Home Again: Interview with Star Reese Witherspoon

HOME AGAIN will be released by Open Road on September 8.


The movie stars Reese Witherspoon as Alice Kinney in a modern romantic comedy. Recently separated from her husband, (Michael Sheen), Alice decides to start over by moving back to her hometown of Los Angeles with her two young daughters. During a night out on her 40th birthday, Alice meets three aspiring filmmakers who need a place to live. Alice agrees to let the guys stay in her guest house temporarily, but the arrangement ends up unfolding in unexpected ways. Alice’s unlikely new family and new romance is interrupted when her ex-husband shows up.

Relationship with Younger Man

Reese Witherspoon:  I think it’s interesting first of all to explore that dynamic and I see a lot of older men with younger women on film and we don’t even talk about it.  Frequently I see a lot of men that I have worked with over the years coming up and they are with younger and younger women. I think that’s interesting to talk about it.  It definitely happens and I have dated younger men in my life.  It depends on what the age gap is and these men are at a point where they are trying to figure out their careers, their lives, but I think there is a lot to be learned from relationships and how you connect and there is something really beautiful about creating a film where they don’t see the age of this woman, they just see the appeal of this woman.  And that’s something that I feel like that if you see it more on film, then it may seem a little more acceptable in society.  

Family Life on Screen

RW: I think it’s nice to see a blended family on screen and I think to me family is multi-generational. I grew up with grandparents that I saw all the time and there were all these little kids running around.  I think it’s the people who love you the most and who see the best in you.

Directed by Hallie Meyer-Shyers

RW: Nancy, Hallie’s mother, was there every day, and it was a great experience.  I have been in movies for 25 years and Nancy has obviously had a ton of experience and the opportunity, giving a young woman the opportunity to direct her first film, and the support, was really fun.  It was really nice to be around and use accumulated knowledge that I have learned over the years to help create the best movie we could make. I never worked with Nancy as a director, I only know Hallie. And she was phenomenal and she was very impressive and she had a very clear vision and clearly she understands comedy and romance and beautiful backdrops.  So it was a great experience. I don’t know what Hallie got from me, but I got a very clear sense of what she and Nancy thought were funny.  And I had never really had that kind of direction before about comedy.  But I started to understand the rhythm of how they worked and they had that kind of old Hollywood patter, like very quick speaking and sharp reactions and things like that.  I don’t know, every relationship that you have with a director, it’s like you are finding the way that they like your performance.  But it was all really great and when it all kind of clicked in, it was a really fantastic relationship.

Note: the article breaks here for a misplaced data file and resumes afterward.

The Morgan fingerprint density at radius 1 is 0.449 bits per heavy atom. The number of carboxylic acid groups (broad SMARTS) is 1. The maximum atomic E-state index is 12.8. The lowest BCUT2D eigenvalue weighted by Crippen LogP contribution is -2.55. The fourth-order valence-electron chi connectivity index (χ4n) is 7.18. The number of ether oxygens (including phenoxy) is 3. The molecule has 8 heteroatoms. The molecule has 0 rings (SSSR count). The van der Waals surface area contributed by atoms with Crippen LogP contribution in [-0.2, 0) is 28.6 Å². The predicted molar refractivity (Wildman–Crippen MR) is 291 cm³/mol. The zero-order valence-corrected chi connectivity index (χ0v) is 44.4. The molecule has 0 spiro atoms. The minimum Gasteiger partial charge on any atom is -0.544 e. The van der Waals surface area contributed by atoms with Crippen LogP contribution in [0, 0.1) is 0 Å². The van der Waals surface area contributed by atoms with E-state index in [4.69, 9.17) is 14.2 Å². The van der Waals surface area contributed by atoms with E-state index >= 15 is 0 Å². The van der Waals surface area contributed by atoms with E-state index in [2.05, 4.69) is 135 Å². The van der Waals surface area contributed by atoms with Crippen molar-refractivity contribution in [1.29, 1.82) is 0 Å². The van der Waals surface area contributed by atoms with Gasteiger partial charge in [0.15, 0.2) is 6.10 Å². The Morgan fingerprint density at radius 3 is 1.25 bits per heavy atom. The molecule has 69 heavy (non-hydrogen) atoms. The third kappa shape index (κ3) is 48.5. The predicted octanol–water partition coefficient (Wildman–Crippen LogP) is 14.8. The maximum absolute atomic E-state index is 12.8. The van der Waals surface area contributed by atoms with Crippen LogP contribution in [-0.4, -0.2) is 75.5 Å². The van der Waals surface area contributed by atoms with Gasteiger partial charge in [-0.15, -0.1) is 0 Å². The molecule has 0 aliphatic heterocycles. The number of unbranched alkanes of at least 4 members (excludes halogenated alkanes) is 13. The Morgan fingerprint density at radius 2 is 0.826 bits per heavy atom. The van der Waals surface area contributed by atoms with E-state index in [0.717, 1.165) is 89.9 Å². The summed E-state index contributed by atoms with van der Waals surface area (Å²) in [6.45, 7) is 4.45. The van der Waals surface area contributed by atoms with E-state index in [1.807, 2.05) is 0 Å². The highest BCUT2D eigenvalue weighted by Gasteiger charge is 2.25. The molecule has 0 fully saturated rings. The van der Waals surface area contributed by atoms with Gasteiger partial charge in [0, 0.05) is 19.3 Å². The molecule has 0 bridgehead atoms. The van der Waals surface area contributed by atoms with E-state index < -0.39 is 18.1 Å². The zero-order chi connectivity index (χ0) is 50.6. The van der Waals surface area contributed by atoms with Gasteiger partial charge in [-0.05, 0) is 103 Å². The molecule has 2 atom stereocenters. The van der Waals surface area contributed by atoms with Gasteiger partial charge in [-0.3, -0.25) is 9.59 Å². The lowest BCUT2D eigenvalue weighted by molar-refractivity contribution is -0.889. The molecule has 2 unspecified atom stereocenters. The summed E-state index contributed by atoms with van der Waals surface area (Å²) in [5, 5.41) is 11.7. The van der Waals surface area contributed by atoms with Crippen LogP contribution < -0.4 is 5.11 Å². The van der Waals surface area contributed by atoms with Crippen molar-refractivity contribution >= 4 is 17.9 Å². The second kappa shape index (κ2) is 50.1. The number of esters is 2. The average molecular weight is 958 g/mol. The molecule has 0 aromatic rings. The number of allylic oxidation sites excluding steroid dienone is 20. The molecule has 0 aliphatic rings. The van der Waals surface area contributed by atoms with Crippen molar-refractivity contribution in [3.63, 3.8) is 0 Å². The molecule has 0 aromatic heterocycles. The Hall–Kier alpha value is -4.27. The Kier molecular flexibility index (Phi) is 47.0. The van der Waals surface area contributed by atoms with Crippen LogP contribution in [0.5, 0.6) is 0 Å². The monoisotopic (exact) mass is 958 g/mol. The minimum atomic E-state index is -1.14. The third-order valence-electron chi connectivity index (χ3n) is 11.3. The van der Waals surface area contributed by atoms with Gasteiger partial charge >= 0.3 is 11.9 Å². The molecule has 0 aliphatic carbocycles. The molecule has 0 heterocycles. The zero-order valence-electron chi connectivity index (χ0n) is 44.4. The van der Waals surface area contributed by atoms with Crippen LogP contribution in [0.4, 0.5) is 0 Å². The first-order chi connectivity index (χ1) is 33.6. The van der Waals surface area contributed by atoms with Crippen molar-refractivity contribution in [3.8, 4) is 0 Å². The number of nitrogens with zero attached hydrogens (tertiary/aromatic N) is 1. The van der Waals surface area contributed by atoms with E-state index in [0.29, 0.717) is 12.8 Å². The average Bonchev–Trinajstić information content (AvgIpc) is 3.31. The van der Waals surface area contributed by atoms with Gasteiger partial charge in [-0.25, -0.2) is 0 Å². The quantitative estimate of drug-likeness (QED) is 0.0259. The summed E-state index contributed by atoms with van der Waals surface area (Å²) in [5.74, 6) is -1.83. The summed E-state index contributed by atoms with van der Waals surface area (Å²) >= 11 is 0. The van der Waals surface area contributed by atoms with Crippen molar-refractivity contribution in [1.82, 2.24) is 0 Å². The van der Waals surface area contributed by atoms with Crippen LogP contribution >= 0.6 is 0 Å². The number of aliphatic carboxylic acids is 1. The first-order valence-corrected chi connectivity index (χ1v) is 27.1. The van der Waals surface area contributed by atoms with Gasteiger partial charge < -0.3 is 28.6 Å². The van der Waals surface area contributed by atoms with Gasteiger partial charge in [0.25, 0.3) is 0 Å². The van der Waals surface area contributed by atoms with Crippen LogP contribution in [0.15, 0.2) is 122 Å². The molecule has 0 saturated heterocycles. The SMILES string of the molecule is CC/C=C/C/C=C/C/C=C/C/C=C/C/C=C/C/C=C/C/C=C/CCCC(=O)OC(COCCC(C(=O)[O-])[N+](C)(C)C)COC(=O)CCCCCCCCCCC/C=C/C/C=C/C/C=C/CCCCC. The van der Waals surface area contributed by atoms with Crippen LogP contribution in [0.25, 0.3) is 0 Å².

Starting Over

RW: Anybody who is in their midlife and deciding to start over, whether they are in a divorce or they are breaking up in a relationship or starting a new job, I think people live these long lives and have many chapters, and I have certainly been many different people before I turned 40.  I have been married, I have been divorced, I have been a single mom and I have been dating and I have been married again and I have been a mom again and now I have toddlers and teenagers and I don’t know, you are a lot of different people.  And I think this talks about the human experience of being at a crossroads at your life and which life you want to live, which I think a lot of people are thinking about. When you are in your 20s you think you know everything.  And then you get a little older and you realize that you know nothing.  And then I don’t know what happens after that.  Now I am old enough to know that I know nothing.  

Career Turning Point